US sues Google, calls for breaking ad tech ‘monopoly’

The U.S. Justice Department and eight states sued Alphabet Inc’s Google on Tuesday to break up the search giant’s ad technology business, citing alleged illegal monopoly of the digital advertising market.

“The lawsuit we’re filing today seeks to hold Google accountable for what we say is a longstanding monopoly on digital advertising technology that content creators use to sell ads and advertisers use to buy ads on the open Internet,” said Jonathan, the Justice Department’s antitrust chief. . Kanter said at a news conference announcing the lawsuit Tuesday.

New York, California and Virginia are among the states signing on to the complaint filed in Virginia federal court.

In a blog post, Google said the lawsuit “attempts to pick winners and losers in the competitive ad tech space. The case “largely repeats baseless allegations brought by the Texas attorney general. lawsuits, most of which were recently dismissed in federal court. The Justice Department is doubling down on a flawed argument that slows innovation, drives up advertising costs and makes it harder for thousands of small businesses and publishers to grow. “

Alphabet shares extended losses following the news, falling as much as 2.5% to hit session lows. The stock fell 23% in the 12 months through Monday, underperforming the Nasdaq 100 .

“No matter the industry, no matter the company, the Department of Justice vigorously enforces our antitrust laws,” Arty said. General Merrick Garland said at a news conference.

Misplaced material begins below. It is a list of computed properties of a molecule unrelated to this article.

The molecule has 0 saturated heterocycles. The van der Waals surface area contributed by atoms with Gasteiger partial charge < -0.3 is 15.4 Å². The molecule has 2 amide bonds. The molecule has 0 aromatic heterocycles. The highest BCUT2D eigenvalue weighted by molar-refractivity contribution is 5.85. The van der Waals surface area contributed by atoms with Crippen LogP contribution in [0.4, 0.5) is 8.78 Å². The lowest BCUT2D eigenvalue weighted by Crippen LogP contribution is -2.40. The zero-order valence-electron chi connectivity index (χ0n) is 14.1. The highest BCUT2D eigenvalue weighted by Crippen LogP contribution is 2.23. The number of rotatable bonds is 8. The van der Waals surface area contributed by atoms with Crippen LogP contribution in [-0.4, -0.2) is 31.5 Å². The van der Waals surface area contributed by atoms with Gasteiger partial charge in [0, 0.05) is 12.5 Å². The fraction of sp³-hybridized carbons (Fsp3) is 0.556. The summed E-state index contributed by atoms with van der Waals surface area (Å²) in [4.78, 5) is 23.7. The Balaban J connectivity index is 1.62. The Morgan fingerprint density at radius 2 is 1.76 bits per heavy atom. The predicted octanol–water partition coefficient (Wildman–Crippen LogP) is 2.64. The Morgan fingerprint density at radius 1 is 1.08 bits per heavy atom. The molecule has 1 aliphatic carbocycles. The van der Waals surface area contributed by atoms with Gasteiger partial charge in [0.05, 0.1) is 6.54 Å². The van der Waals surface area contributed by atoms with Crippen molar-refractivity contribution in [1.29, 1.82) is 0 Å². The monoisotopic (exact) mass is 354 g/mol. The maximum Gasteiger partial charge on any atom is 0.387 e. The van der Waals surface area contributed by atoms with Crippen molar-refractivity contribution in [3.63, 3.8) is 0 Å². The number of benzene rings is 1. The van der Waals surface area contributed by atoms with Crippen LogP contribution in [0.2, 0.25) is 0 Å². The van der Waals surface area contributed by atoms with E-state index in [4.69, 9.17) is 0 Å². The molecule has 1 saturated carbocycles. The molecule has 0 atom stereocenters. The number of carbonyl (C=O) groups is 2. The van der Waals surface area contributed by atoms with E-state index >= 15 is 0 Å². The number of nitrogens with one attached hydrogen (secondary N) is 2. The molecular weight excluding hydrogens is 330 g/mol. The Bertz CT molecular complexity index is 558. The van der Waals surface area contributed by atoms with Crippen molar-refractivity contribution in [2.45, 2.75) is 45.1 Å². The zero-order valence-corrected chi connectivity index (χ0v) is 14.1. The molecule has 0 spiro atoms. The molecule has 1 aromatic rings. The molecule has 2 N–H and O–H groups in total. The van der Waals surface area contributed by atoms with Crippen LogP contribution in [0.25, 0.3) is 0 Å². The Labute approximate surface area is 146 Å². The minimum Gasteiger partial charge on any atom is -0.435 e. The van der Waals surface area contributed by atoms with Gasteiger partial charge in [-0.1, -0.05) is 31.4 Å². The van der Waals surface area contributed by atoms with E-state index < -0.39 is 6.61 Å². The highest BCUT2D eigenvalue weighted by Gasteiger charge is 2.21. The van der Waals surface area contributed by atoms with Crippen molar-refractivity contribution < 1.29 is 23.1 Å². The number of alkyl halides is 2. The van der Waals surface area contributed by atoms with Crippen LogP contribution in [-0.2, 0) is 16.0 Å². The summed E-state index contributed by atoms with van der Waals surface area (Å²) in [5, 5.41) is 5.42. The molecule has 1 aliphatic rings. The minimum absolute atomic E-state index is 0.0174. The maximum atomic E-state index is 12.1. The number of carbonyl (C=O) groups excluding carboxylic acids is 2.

The lawsuit is the first major case challenging the power of one of the largest U.S. tech companies after the Biden administration began an investigation under former President Donald Trump. It was also one of the few times since the Justice Department dismantled the Bell Telecom system in 1982 that it has called for a major company to be broken up.

Google is the dominant player in the $278.6 billion U.S. digital advertising market, controlling much of the technology used to buy, sell and deliver online ads. The DoJ said Google’s dominance enabled it to save advertisers at least $0.30 for every dollar spent through its online advertising tools. A resolution in the case could take years.

“Google’s ubiquitous power throughout the ad technology industry has been questioned by its digital advertising executives,” the complaint states. “The analogy is if Goldman Sachs or Citibank owned the New York Stock Exchange.”

The lawsuit is the second antitrust lawsuit the Justice Department has brought against Google and the fifth major U.S. case challenging the company’s business practices. State attorneys general have filed three separate lawsuits against Google, accusing it of violating antitrust laws by dominating the online search, advertising technology and app markets on its Android mobile platform.

Google has engaged in 15 years of anticompetitive conduct, including a “model of acquisitions to gain market dominance,” Kanter, the Justice Department’s antitrust chief, said at a news conference.